Inheritance Explanation
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Thread: Inheritance Explanation

  1. #1
    Join Date
    Oct 2009
    Location
    NY, USA
    Posts
    191

    Inheritance Explanation

    I got this code online but I am having problem understanding it:
    Code:
    #include <iostream>
    #include <algorithm>
    #include <vector>
    #include <fstream>
    using namespace std;
    
    class Parent
    {
    public:
    	virtual void action( const char how )  //....Line 1
    	{ 
    		this->action( &how ); 
    	}
    	virtual void action( const char * how ) = 0;
    };
    
    class Son : public Parent
    {
    public:
    	using Parent::action; //....Line 2
    	void action( const char * how )
    	{
    		cout<<"Action:"<<*how<<endl; }
    };
    
    int main()
    {
    	Son s;
    	s.action( 'a' );
    
    
    	system("pause");
    	return 0;
    }
    From my previous understanding of inheritance function defined by Line 1 is redundant.
    (1) Why do we need it, since if I delete it, there is an error?

    (2) Why do we need the Line 2?

    I have walked through the debugger but I do not understand the logic of code.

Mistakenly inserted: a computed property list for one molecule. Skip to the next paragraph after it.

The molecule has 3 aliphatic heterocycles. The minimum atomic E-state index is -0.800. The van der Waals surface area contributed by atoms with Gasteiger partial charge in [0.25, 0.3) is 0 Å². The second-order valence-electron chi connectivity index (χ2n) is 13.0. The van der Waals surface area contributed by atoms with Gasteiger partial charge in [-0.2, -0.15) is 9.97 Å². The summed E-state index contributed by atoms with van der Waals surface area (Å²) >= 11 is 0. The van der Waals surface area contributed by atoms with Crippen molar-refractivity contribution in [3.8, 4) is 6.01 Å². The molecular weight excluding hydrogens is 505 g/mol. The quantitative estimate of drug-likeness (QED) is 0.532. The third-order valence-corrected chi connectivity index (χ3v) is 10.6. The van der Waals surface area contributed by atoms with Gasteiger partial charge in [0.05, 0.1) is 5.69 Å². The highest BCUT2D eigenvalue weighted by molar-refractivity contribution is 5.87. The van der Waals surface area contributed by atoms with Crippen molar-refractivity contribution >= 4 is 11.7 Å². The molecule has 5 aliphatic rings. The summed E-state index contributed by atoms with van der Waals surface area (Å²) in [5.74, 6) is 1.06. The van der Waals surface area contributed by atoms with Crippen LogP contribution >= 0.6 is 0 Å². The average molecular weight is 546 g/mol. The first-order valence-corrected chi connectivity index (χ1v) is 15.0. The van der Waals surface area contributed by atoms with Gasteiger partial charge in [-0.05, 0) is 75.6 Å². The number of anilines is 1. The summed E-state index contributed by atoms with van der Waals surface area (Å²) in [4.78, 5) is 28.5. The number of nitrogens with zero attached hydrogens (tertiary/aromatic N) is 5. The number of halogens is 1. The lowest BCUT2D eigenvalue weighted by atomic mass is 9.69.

2. #2
    Lindley is offline Elite Member Power Poster
    Join Date
    Oct 2007
    Location
    Fairfax, VA
    Posts
    10,888

    Re: Inheritance Explanation

    Quote Originally Posted by Learned View Post
    From my previous understanding of inheritance function defined by Line 1 is redundant.
    (1) Why do we need it, since if I delete it, there is an error?
    Line 1 defines a different form of the action method, taking a different parameter. The fact that it's virtual is irrelevant; the derived class Son does not override it. In fact this is the method called in main, since a char, rather than a char*, is passed to action().

    (2) Why do we need the Line 2?
    When a derived class overrides a method, it "shadows" all other methods with the same name from farther up the hierarchy by default. There are complex reasons for this, but just take it as written. The "using" statement here tells the compiler to also look in the base class while trying to resolve the function call. This isn't needed unless you have a situation like this one, where several different methods have the same name and not all of them are overridden.

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